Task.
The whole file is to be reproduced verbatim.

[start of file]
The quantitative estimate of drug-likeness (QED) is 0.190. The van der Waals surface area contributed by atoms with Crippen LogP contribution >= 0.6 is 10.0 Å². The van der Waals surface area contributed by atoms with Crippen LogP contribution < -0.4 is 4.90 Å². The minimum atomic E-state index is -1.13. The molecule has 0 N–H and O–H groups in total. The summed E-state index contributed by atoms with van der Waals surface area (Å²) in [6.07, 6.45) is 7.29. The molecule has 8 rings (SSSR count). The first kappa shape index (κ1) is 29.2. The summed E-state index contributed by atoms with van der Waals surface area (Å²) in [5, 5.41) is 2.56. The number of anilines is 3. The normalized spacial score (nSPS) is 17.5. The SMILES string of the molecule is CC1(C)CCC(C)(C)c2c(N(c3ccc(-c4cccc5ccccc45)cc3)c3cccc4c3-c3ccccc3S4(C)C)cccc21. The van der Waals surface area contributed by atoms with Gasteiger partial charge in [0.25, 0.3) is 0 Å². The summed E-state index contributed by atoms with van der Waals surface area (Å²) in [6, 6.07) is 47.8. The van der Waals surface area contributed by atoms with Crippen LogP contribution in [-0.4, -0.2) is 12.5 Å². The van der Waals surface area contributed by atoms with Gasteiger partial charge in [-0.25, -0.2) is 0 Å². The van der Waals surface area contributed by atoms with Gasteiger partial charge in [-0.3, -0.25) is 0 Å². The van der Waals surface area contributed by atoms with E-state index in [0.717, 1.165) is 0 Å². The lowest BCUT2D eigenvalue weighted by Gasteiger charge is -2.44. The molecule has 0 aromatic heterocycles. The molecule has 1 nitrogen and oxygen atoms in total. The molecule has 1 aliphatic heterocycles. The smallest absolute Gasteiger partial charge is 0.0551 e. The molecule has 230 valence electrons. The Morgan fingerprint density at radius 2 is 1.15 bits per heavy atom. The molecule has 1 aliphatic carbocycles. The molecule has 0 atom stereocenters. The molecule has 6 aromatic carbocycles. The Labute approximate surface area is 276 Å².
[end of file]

The quantitative estimate of drug-likeness (QED) is 0.190. The van der Waals surface area contributed by atoms with Crippen LogP contribution >= 0.6 is 10.0 Å². The van der Waals surface area contributed by atoms with Crippen LogP contribution < -0.4 is 4.90 Å². The minimum atomic E-state index is -1.13. The molecule has 0 N–H and O–H groups in total. The summed E-state index contributed by atoms with van der Waals surface area (Å²) in [6.07, 6.45) is 7.29. The molecule has 8 rings (SSSR count). The first kappa shape index (κ1) is 29.2. The summed E-state index contributed by atoms with van der Waals surface area (Å²) in [5, 5.41) is 2.56. The number of anilines is 3. The normalized spacial score (nSPS) is 17.5. The SMILES string of the molecule is CC1(C)CCC(C)(C)c2c(N(c3ccc(-c4cccc5ccccc45)cc3)c3cccc4c3-c3ccccc3S4(C)C)cccc21. The van der Waals surface area contributed by atoms with Gasteiger partial charge in [0.25, 0.3) is 0 Å². The summed E-state index contributed by atoms with van der Waals surface area (Å²) in [6, 6.07) is 47.8. The van der Waals surface area contributed by atoms with Crippen LogP contribution in [-0.4, -0.2) is 12.5 Å². The van der Waals surface area contributed by atoms with Gasteiger partial charge in [-0.25, -0.2) is 0 Å². The van der Waals surface area contributed by atoms with Gasteiger partial charge in [-0.3, -0.25) is 0 Å². The van der Waals surface area contributed by atoms with E-state index in [0.717, 1.165) is 0 Å². The lowest BCUT2D eigenvalue weighted by Gasteiger charge is -2.44. The molecule has 0 aromatic heterocycles. The molecule has 1 nitrogen and oxygen atoms in total. The molecule has 1 aliphatic heterocycles. The smallest absolute Gasteiger partial charge is 0.0551 e. The molecule has 230 valence electrons. The Morgan fingerprint density at radius 2 is 1.15 bits per heavy atom. The molecule has 1 aliphatic carbocycles. The molecule has 0 atom stereocenters. The molecule has 6 aromatic carbocycles. The Labute approximate surface area is 276 Å².